© 2024 Milwaukee Public Media is a service of UW-Milwaukee's College of Letters & Science
Play Live Radio
Next Up:
0:00 0:00
Available On Air Stations

How primary care physician shortages are impacting the U.S. and Milwaukee

Illustration by Hao Hao for Milwaukee Magazine
"There are definitely high level effects in terms of how this affects public health. But also on the other level, people leave appointments feeling anxious and upset, and doctors might feel less satisfied with their jobs because they have less time to be the great doctor that they want to be."
Ashley Abramson

When was the last time you visited your primary care provider? Think about how long it takes to schedule an appointment, and once you were there did you feel rushed during the visit? Have these factors led you to hesitate to return or even want to find a new provider?

These experiences with healthcare access and doctors are common and an unfortunate side effect of a shortage of primary care physicians. With primary care providers leaving the medical field, it forces clinicians to treat more patients in less time, leading to less than ideal or unreliable care.

This problem is prevalent not only in the Milwaukee-area but nationwide. Freelance reporter Ashley Abramson wrote about this issue in this month’s Milwaukee Magazine.

Abramson explains that the lack of a primary care physician can negatively impact both patients and providers in a community. Whether a patient has recently moved into the area, is unhappy with their current care, or needs to find a new physician after the previous one moves or retires, a lack of available doctors often leads to longer wait times.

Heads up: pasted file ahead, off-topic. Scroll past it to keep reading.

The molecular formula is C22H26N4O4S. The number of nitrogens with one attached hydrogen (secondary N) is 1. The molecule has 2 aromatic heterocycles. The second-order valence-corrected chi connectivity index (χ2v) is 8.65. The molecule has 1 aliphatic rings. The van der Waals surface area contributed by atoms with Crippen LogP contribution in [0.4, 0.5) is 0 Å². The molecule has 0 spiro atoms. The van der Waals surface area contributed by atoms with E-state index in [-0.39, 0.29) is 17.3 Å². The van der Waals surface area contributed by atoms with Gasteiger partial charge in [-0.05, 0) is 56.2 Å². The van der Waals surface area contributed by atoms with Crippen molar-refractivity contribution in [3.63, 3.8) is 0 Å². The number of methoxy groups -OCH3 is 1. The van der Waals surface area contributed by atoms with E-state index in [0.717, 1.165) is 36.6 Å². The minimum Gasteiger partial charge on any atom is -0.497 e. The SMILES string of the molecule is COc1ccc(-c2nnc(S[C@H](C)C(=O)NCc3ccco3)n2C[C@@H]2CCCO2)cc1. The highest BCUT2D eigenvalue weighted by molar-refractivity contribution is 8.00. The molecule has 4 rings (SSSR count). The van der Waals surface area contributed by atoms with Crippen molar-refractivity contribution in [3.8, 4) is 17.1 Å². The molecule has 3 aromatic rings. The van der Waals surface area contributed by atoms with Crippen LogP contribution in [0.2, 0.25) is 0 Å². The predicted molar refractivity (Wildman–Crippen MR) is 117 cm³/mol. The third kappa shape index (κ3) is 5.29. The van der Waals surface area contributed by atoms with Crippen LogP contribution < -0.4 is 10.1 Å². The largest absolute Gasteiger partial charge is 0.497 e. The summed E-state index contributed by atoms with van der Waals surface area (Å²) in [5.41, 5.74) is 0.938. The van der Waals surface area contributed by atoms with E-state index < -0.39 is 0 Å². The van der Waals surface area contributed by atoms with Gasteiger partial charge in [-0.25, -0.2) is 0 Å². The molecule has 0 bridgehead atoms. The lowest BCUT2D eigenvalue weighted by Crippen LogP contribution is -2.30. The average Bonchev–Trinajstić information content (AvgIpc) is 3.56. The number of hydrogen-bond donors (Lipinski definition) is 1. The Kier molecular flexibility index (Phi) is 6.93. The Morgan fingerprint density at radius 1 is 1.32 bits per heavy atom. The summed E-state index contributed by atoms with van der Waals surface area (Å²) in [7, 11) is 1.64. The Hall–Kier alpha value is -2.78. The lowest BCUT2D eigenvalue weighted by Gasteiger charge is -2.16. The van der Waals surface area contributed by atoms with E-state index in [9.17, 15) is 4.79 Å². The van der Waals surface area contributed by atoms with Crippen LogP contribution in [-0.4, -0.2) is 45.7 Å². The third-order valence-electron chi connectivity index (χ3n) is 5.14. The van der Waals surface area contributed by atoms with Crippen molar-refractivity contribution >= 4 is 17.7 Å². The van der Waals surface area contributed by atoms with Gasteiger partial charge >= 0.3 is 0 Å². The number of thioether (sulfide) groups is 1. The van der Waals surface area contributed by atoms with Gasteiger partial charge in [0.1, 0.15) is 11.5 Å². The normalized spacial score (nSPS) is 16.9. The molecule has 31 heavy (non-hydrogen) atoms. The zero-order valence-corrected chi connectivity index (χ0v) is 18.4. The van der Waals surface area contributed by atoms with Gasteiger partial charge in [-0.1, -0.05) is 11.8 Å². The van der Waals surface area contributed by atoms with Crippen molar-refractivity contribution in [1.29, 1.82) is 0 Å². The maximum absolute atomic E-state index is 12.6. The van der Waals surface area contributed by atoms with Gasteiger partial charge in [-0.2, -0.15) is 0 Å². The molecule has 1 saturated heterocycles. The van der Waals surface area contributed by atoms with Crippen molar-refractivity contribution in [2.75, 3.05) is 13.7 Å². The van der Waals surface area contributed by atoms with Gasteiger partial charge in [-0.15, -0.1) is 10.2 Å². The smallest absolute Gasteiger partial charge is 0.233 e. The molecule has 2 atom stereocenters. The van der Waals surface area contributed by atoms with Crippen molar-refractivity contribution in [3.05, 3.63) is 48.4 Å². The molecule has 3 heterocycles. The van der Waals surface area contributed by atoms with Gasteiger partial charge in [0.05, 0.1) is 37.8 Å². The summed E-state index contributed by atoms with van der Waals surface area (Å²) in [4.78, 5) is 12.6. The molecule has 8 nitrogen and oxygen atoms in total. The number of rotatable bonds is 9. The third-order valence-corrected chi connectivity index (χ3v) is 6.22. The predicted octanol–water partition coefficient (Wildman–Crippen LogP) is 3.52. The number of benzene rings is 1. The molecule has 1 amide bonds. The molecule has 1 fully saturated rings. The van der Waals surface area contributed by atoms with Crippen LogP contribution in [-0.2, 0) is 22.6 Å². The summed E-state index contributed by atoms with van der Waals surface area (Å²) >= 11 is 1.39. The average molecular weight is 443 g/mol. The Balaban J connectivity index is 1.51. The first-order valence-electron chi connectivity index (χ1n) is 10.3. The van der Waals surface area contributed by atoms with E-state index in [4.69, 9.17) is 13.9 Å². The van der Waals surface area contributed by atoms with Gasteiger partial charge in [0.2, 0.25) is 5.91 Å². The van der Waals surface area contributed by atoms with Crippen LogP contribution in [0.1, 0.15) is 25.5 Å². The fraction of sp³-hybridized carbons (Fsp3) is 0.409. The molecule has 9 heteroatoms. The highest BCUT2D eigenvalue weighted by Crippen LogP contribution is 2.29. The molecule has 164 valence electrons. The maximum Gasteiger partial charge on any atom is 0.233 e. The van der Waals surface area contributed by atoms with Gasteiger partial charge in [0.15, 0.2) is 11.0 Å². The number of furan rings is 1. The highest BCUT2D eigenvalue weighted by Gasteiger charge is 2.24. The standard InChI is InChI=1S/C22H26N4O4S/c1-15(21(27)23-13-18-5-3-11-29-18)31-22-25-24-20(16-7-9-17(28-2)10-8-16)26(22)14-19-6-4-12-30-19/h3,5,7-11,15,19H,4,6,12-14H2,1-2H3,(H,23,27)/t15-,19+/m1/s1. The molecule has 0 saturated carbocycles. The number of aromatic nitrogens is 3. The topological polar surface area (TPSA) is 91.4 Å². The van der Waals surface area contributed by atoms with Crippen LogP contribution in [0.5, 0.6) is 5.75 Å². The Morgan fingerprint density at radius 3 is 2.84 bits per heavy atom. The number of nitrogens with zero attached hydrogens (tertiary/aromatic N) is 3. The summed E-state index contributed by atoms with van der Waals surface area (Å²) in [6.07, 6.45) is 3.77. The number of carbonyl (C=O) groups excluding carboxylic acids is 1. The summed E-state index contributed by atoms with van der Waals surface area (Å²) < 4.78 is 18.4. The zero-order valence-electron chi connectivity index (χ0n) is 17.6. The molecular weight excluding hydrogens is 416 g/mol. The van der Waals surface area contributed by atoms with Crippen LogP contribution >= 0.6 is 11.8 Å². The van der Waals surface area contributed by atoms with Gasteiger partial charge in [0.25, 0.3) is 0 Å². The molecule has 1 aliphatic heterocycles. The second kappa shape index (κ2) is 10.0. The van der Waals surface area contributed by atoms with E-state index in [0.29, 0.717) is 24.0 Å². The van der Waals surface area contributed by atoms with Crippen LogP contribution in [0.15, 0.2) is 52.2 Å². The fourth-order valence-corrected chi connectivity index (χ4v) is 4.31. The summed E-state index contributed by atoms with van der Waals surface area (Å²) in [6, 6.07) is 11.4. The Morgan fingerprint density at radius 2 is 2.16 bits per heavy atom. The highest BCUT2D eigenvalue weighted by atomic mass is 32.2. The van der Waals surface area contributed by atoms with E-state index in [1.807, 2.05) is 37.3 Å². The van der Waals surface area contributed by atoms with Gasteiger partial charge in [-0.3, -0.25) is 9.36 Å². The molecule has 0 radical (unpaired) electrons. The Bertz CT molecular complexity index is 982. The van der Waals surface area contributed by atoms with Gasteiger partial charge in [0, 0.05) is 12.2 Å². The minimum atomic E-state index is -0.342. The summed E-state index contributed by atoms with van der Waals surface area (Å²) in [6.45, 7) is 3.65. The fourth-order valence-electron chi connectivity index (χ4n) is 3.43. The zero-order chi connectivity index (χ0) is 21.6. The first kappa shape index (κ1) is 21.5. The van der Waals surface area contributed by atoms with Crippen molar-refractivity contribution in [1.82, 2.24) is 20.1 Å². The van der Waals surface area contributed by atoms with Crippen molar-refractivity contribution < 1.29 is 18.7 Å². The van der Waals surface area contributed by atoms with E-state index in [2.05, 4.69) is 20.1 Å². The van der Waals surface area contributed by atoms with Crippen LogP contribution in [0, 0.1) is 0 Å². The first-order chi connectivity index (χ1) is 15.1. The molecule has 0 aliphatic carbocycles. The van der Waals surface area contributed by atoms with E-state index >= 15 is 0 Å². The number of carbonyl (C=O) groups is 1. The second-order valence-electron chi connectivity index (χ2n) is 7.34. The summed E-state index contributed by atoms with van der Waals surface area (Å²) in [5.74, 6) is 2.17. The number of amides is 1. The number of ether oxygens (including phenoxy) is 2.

"Some people might not feel like they can wait that long to find a doctor or see a doctor. I think appointments can be rushed when there's fewer providers available. There's less time slotted for each patient, which means the patients might feel like they can't ask all the questions they have for their physicians," says Abramson. The combination of factors can also have a negative impact on the overall public health of a community.

Primary care physicians also commonly serve as a main point of education for their patients for their general health. They'll commonly teach things like mental health, nutrition and sleep habits. Abramson says, "So if we don't have a [primary care physician], we're going to miss out on some of those things. And I could see that really affecting people's health negatively."

Abramson says the shortage can be traced to burnout within the medical field combined with potential medical students avoiding primary care in favor of specialty fields that typically offer better compensation and hours. In light of that, national and local efforts to advocate for more affordable medical schools have begun. In Milwaukee, Froedtert and the Medical College of Wisconsin are partnering with other local clinics to train more doctors in the primary care field.

In the meantime, Abramson advises patients lacking primary care to know their options. "If you don't have a reliable primary care doctor, things like urgent care and the emergency department can be appropriate for certain concerns. But establishing a relationship ultimately with a provider that can see you long term and know your health history, someone that you trust and actually like is super important."


Audrey is a WUWM host and producer for Lake Effect.
Rob is All Things Considered Host and Digital Producer.
Related Content